A common misconception holds that early “modernity” invented the “individual”: the idea that everyone is a someone with a unique identity independent of family, tribe, racial group, or nation. And from that idea of individuality, it’s argued, came the most distinctive civilizational accomplishments of the West. Those accomplishments (it’s further argued) are now threatened by progressive and conservative forms of collectivism that threaten individual prerogative and initiative.
It’s hard not to agree that modernity, or post-modernity, or whatever-you-choose-to-call-our-present-moment, is a mess. Fixing that mess, however, requires opening the aperture of our historical understanding and recognizing that the Western civilizational project has deeper roots than those nurtured in fourteenth- and fifteenth-century Florence and other northern Italian city-states. We can learn a lot about those deeper roots from British intellectual historian Larry Siedentop, whose 2014 book Inventing the Individual makes a persuasive case that many of the ideas we now associate with “the individual” began to take form in the first six centuries of the first Christian millennium, long before the Italian Renaissance.
Before Christianity, immortality was a family concept: One lived on in one’s family. The Resurrection of Jesus and the promise of a “resurrection like his” (Rom. 6:5) changed all that, as the individual human being became the locus of immortality—and thus the bearer of a unique, personal, “individual” dignity.
Before Christianity, the fixed, unchangeable givenness of human inequality set the bottom line of all social relationships. Galatians 3:28 challenged that when St. Paul taught that “there is neither Jew nor Greek, there is neither slave nor free, there is neither male nor female; for all are one in Christ Jesus.” This Pauline dictum not only underwrote a new appreciation of fundamental human equality; it also laid the basis for a new understanding that justice ought to reflect the moral equality of all, rather than bowing to inequalities in wealth, social status, and power.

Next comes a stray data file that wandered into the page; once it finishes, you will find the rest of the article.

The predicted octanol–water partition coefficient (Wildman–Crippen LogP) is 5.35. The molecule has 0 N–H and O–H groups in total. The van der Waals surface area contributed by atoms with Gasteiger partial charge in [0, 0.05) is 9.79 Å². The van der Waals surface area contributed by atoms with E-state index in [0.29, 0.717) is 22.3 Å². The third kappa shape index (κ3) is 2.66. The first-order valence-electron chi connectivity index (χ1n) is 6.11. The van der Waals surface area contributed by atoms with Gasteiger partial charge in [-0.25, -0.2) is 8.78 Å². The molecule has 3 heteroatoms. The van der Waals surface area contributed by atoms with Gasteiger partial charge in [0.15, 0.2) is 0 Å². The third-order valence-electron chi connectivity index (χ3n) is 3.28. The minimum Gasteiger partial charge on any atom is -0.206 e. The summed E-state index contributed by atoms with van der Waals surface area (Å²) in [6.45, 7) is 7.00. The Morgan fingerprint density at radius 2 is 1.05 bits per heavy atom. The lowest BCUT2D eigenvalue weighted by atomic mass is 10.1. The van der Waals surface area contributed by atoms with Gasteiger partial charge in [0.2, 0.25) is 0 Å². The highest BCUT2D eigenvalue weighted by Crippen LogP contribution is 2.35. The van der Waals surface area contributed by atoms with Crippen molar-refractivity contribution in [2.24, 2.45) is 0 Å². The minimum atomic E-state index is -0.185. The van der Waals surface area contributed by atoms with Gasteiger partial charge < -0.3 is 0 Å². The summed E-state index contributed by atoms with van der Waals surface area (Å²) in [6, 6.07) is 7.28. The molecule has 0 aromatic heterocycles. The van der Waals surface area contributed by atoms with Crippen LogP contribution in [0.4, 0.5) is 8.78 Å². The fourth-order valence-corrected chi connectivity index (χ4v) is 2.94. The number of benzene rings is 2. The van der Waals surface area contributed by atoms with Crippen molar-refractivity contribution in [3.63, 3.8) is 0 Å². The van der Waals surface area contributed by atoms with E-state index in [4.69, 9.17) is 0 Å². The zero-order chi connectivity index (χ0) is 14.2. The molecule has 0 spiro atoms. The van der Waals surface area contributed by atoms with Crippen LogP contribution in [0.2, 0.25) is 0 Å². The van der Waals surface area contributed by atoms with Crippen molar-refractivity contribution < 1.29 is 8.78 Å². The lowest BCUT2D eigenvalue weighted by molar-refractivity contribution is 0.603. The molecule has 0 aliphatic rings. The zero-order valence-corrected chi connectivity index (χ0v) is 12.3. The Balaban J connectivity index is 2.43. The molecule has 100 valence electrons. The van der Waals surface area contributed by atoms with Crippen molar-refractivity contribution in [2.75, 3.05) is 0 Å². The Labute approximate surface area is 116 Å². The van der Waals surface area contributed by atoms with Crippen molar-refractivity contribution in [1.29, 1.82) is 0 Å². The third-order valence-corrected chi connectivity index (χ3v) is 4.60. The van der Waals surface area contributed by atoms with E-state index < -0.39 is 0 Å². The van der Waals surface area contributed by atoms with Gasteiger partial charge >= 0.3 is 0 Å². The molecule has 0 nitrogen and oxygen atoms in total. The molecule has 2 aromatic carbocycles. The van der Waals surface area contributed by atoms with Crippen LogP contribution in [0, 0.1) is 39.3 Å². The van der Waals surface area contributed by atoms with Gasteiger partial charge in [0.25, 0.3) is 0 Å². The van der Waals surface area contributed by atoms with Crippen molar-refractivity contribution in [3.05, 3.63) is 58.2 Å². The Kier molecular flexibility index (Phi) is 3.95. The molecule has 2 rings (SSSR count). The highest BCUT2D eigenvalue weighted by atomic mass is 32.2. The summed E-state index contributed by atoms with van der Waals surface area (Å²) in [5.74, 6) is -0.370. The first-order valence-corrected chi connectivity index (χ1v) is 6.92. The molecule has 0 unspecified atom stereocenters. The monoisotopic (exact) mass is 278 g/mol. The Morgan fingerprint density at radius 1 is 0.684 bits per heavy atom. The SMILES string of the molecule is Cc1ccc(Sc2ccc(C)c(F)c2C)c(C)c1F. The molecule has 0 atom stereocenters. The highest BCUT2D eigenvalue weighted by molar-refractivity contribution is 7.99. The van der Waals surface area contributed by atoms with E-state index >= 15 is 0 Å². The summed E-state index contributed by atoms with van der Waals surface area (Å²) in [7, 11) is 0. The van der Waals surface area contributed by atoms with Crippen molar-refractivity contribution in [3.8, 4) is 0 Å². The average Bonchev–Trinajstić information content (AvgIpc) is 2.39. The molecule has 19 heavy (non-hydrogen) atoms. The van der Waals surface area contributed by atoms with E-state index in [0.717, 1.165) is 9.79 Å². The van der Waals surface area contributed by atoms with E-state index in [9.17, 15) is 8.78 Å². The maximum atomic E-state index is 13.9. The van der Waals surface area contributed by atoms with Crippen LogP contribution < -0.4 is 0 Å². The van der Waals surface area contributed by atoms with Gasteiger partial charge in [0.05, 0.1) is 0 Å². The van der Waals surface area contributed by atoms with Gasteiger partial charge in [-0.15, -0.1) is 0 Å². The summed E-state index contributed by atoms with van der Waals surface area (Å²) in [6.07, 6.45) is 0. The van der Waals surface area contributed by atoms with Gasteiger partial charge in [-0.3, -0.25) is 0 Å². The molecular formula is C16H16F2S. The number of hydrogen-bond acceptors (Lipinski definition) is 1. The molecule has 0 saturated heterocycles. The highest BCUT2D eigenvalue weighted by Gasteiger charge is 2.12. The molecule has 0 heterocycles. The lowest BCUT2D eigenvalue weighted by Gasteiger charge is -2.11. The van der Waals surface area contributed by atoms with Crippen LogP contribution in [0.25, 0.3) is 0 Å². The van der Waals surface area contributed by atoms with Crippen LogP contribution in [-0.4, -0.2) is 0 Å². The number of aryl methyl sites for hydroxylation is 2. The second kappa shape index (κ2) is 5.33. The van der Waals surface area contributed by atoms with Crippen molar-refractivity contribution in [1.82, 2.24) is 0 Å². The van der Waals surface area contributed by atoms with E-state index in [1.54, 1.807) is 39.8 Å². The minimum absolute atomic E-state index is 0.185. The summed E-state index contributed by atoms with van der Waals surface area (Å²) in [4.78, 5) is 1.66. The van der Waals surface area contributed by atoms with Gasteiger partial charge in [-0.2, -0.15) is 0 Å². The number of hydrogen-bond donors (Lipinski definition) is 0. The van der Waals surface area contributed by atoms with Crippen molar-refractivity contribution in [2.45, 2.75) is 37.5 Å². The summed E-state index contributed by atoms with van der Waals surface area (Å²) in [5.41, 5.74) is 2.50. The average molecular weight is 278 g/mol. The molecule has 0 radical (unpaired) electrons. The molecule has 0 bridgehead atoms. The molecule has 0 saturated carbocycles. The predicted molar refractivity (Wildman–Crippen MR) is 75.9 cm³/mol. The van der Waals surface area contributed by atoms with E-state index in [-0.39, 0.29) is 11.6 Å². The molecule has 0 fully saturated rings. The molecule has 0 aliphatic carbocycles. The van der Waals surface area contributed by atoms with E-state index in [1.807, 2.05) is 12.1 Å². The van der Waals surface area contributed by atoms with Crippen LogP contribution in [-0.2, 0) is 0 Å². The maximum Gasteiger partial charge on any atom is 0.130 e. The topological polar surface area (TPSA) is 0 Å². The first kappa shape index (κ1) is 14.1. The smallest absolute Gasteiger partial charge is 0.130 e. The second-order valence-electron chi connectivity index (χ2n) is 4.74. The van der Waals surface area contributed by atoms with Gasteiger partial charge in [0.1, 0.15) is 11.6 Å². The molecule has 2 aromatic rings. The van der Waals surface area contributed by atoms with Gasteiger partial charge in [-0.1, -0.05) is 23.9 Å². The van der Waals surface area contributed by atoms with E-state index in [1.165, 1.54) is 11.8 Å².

There would be no “individual” and no Western civilization at its finest if Christianity had not redefined the concept of a hero. Heroism in pre-Christian antiquity was the preserve of wily, wealthy aristocrats (think of Odysseus). Christianity democratized heroism through the witness of the martyrs, whose number included ordinary folk, women, and slaves. Moreover, that witness embodied a new form of self-respect that is crucial to a proper understanding of the “individual” as a moral agent who can recognize obligations and freely choose to fulfill them, even at personal cost.
The Benedictine monasteries of the misnamed Dark Ages brought the West a first experience of what we now call “voluntary associations” and a new model of authority: leadership chosen by universal suffrage within a responsible community capable of grasping its needs and arranging its affairs. Benedictine monasticism also gave a new depth of meaning to work, which was previously considered servile and demeaning. By contrast, the sons and daughters of Benedict and Scholastica learned and taught the dignity of labor, linked it to prayer (thus the Benedictine motto, Ora et Labora, “Pray and Work”), and laid the foundations of a work ethic that has vastly enriched humanity’s material well-being.
Then there is the towering figure of St. Augustine. How can anyone who has read the Confessions, the first true autobiography, not find there one source of the modern concept of the individual—not to mention a wellspring of the habits of self-examination and self-criticism essential to science and democracy?
To these points made by Professor Siedentop, let me add one of my own: Could there be any concept of the “individual” as a bearer of “unalienable” (that is, built-in) rights if Christianity had not cut the state down to size by refusing to worship state authority? True, there is a long road from the Lord’s differentiation (in Matt. 22:15–21) between what is owed Caesar and what is owed God to the modern Western concept of limited government by the consent of responsible individuals. But a crucial step on that journey was taken when Jesus, avoiding a trap set by his adversaries, sharply distinguished between state power and God’s supreme authority. If there are things of God’s that Caesar may not claim, then Caesar is not God; and if Caesar is not God, Caesar’s power is, by definition, limited. By desacralizing state power, Christianity helped make possible the idea of the limited state, which was not an immaculate conception sprung from the mind of John Locke.
Reconnecting with these deep roots of Western civilization would seem an important step toward fixing what ails us, as a culture and a society, these days.
George Weigel is Distinguished Senior Fellow of Washington, D.C.’s Ethics and Public Policy Center, where he holds the William E. Simon Chair in Catholic Studies.
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